• 2018 Global Citizen Application Released!

    September 6th 2017. We are delighted to officially release our 2018 Global Citizen Application Form! Now you can apply to be a 2018 Global Citizen and join Coaches Across Continents as we continue to travel the world, working in communities with partners from 6 different continents, while using sport for social impact.

    Here are some highlights from our 2017 Global Citizens:

    “The work of CAC is powerful – both in the vision and execution. I am very proud of the time I spent volunteering and of the valuable things I learned. I have the utmost respect for those working in social impact. Thank you for letting me be a small piece of the team for a few weeks – I hope to be involved again soon!”

    • Nicole Slevin, South Africa & Zimbabwe Team

    “I will never forget the moment when a prince said, ‘Now, you are one of us.  Don’t be afraid of exploring our village.  You are one of us, and we will take care of you.’

    The capacity of their love is so big that I want to have them around me all the time.  I now have a Malawian family in Chituka village.  Hoping to come back to this beautiful place some day, I said goodbye to the warm heart for now.”

    • JK Cho, Ghana, Malawi, Kenya Team

    “I will miss the people – how they are the real life “energizer bunnies,” never getting tired, always ready for the next task, how they fed me food until I couldn’t possibly take another bite and then proceeded to look at me as if I barely ate anything, and how they welcomed me into their home and country with open arms. I am leaving Uganda with opened eyes, a full stomach, and a happy heart. All I have left to say is: “Webale Nnyo” (Thank you very much)!”

    • Kimaya Cole, Uganda Team

    Create your own Global Citizen Legacy.

    Write your own stories.

    Join us in 2018!

    Apply Now!

    For more information on being a Global Citizen with Coaches Across Continents please read the Global Citizen Application Guide and check out this webpage.

  • Webale Nnyo, Kampala!

    June 30th 2017. CAC Global Citizen Kimaya Cole blogged about our partnership with Watoto Wasoka in Kampala, Uganda.

    Traveling away from the roosters and fresh fruit in Ndejje, we found our way in the roaring streets of Kampala. Very quickly we learned that once the thick, gray cloud moves overhead and drops a few raindrops, it’s time to run for cover to escape the heavy down pour that will soon be upon us. Fortunately, the storm only lasts about twenty minutes, and despite the newly formed mini mud rivers in the streets, the town resumes their hustle and bustle.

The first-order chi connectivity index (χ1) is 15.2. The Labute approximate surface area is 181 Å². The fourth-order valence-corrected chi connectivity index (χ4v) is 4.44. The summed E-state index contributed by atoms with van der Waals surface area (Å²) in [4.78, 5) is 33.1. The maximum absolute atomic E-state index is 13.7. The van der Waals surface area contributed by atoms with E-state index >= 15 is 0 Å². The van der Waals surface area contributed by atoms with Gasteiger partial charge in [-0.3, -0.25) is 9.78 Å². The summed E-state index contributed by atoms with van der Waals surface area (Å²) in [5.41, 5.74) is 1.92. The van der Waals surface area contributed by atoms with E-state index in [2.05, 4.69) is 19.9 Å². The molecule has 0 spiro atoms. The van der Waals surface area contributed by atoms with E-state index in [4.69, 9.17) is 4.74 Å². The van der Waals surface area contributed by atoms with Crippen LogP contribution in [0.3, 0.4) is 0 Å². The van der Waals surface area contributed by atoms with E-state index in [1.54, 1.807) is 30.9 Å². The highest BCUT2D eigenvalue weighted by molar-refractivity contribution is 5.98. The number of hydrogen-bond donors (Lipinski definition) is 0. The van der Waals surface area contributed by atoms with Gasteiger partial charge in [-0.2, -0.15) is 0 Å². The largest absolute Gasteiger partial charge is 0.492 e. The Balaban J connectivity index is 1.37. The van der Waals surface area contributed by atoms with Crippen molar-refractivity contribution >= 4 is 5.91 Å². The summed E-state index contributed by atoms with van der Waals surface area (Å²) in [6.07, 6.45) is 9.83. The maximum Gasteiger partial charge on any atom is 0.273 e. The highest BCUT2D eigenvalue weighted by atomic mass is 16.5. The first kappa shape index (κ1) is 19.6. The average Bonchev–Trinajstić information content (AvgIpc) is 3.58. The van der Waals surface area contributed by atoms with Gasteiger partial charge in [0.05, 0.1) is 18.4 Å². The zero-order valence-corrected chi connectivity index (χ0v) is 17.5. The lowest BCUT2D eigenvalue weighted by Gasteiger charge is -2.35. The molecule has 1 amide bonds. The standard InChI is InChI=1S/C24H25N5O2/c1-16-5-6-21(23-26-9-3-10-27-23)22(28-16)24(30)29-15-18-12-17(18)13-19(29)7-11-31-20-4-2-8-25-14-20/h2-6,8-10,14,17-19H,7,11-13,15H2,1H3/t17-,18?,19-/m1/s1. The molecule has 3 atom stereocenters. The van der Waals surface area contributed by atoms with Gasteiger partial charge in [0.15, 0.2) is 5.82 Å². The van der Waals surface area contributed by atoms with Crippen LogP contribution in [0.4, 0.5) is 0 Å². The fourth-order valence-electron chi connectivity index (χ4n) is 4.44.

Our partnership with Watoto Wasoka would kick off the first year program in Kampala, Uganda and I was excited and ready to start coaching games on my own. But, I was not prepared for how much of an impact the participants would have on me. While hearing their answers and explanations to one another, I found myself being challenged as well. One woman in particular was very tiny, but her voice was powerful. She was not afraid to stand up for herself and the other few women there, reinforcing that women are just as strong and capable as men. Without even knowing it, she inspired me to have more confidence in my voice and abilities as a woman and encouraged me to take advantage of the opportunities I have as a global citizen to try and make a difference – whether that is in the world or just impacting one person in my community.

    I had an amazing, unforgettable time in Uganda as a first time CAC global citizen. Since it was my first time traveling outside of the United States, and especially to a low income economy country, I had no idea what to expect, nothing to compare my experience to. And even after having time to digest my weeks in Uganda, I still cannot fully describe all of my emotions. Besides the periods of no running water and unreliable electricity in our hotel, most importantly, I will miss the people – how they are the real life “energizer bunnies,” never getting tired, always ready for the next task, how they fed me food until I couldn’t possibly take another bite and then proceeded to look at me as if I barely ate anything, and how they welcomed me into their home and country with open arms. I am leaving Uganda with opened eyes, a full stomach, and a happy heart. All I have left to say is: “Webale Nnyo” (Thank you very much)!